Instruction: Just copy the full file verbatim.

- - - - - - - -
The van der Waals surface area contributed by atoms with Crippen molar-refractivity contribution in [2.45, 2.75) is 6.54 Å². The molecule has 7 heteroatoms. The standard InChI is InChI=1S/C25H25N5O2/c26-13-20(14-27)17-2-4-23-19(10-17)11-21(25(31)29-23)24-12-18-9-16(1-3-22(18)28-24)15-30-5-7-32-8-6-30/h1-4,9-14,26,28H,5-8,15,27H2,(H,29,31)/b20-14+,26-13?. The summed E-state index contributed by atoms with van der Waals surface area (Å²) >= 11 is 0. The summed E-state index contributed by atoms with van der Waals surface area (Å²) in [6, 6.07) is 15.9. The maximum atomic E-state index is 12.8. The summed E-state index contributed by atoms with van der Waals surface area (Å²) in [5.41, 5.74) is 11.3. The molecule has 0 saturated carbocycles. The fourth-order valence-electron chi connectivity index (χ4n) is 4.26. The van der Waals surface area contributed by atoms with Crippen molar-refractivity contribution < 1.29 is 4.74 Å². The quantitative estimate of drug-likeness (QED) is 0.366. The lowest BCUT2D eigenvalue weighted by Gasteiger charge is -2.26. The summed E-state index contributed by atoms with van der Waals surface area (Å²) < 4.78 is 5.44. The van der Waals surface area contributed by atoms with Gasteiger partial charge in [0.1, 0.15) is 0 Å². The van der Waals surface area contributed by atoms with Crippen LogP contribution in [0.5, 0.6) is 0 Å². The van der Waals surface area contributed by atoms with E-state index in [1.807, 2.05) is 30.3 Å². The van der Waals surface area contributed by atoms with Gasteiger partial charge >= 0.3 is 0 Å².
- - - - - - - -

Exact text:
The van der Waals surface area contributed by atoms with Crippen molar-refractivity contribution in [2.45, 2.75) is 6.54 Å². The molecule has 7 heteroatoms. The standard InChI is InChI=1S/C25H25N5O2/c26-13-20(14-27)17-2-4-23-19(10-17)11-21(25(31)29-23)24-12-18-9-16(1-3-22(18)28-24)15-30-5-7-32-8-6-30/h1-4,9-14,26,28H,5-8,15,27H2,(H,29,31)/b20-14+,26-13?. The summed E-state index contributed by atoms with van der Waals surface area (Å²) >= 11 is 0. The summed E-state index contributed by atoms with van der Waals surface area (Å²) in [6, 6.07) is 15.9. The maximum atomic E-state index is 12.8. The summed E-state index contributed by atoms with van der Waals surface area (Å²) in [5.41, 5.74) is 11.3. The molecule has 0 saturated carbocycles. The fourth-order valence-electron chi connectivity index (χ4n) is 4.26. The van der Waals surface area contributed by atoms with Crippen molar-refractivity contribution < 1.29 is 4.74 Å². The quantitative estimate of drug-likeness (QED) is 0.366. The lowest BCUT2D eigenvalue weighted by Gasteiger charge is -2.26. The summed E-state index contributed by atoms with van der Waals surface area (Å²) < 4.78 is 5.44. The van der Waals surface area contributed by atoms with Gasteiger partial charge in [0.1, 0.15) is 0 Å². The van der Waals surface area contributed by atoms with Crippen LogP contribution in [0.5, 0.6) is 0 Å². The van der Waals surface area contributed by atoms with E-state index in [1.807, 2.05) is 30.3 Å². The van der Waals surface area contributed by atoms with Gasteiger partial charge >= 0.3 is 0 Å².